Continuous improvement helps keep team members engaged and helps them get to know each other better over time.

As a leader, it is important to reward this self-discipline, so that it becomes a norm in teams and for oneself. This positive reinforcement can be done by recognizing and celebrating excellence and perseverance, for example.

However, not everyone will rush into their own development. Some people
will question this need for self-discipline, for example by explaining that it does not suit their way of doing things or their personality.

Others will be afraid of failure and will be held back in their progress.

Still others will see it as pressure and a source of stress.

How to overcome obstacles to self-discipline?

Certain beliefs and thoughts will be limiting in the development of self-discipline: “it’s not for me!”, “I have no will”, “it’s too difficult” or even (maybe my favorite) “I don’t have time”.

It will be necessary to become aware of these thoughts, to be able to question them and question them.

A person who says she doesn’t have time sometimes doesn’t see that it’s precisely the lack of self-discipline that causes her to lack it. By procrastinating or scattering.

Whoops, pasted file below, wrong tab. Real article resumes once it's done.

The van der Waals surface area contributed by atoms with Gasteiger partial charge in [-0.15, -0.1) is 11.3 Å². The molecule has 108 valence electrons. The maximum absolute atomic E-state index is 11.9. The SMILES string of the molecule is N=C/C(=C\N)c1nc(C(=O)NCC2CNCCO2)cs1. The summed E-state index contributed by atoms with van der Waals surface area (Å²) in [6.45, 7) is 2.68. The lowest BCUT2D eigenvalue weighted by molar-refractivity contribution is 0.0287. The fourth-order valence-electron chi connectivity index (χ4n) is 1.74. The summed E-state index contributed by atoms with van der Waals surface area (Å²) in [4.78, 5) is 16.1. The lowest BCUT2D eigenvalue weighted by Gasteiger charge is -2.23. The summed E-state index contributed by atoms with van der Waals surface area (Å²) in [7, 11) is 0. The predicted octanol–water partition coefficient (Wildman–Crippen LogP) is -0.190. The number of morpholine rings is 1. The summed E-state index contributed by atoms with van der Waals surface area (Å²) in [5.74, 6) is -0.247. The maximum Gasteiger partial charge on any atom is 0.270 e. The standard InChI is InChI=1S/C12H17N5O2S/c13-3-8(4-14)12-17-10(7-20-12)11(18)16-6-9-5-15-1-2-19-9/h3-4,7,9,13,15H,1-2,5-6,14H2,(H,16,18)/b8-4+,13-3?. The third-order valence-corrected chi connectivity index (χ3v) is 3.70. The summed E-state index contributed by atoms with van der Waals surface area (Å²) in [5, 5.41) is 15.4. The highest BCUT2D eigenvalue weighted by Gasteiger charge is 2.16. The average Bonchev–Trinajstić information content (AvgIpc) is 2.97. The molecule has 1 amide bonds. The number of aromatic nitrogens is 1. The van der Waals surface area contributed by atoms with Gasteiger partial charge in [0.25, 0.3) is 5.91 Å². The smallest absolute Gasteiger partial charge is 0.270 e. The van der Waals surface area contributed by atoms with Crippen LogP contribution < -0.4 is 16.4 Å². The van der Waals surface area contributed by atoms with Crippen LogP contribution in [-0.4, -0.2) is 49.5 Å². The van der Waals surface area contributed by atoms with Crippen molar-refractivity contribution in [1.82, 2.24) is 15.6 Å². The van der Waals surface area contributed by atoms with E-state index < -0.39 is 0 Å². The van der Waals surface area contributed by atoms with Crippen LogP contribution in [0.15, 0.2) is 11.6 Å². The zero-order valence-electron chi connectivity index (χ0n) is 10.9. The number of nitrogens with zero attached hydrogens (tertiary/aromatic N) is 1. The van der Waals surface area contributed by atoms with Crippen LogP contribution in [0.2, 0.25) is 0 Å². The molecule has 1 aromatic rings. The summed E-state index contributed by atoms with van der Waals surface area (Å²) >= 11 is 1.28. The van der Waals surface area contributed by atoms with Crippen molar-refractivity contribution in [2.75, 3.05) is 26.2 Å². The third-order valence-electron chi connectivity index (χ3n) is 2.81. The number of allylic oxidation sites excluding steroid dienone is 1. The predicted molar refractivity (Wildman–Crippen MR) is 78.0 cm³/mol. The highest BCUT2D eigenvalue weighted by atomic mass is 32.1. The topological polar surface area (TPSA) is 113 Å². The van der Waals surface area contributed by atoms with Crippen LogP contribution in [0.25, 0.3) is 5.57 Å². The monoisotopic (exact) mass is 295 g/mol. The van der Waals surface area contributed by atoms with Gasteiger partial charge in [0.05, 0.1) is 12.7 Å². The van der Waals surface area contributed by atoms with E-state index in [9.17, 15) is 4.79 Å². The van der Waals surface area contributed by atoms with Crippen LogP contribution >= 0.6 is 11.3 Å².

It is therefore interesting to dig into these elements with her, to highlight the areas of progress to be put in place, to move her forward.

The same goes for pressure or fear of failure: if the person sees self-discipline in a negative and stressful way, it is possible to explore with them how to progress little by little, rather than feeling it as something something suffered.

Emotion management and emotional intelligence can be interesting to develop in this context, to help people reframe their perception of self-discipline.

Self-discipline is a real asset for teams that want to adopt an Agile mindset and methods, but it is not always easy to develop it. Taking the time to understand and deconstruct limiting thoughts about it is necessary to be able to grow teams and support them in their continuous improvement and excellence.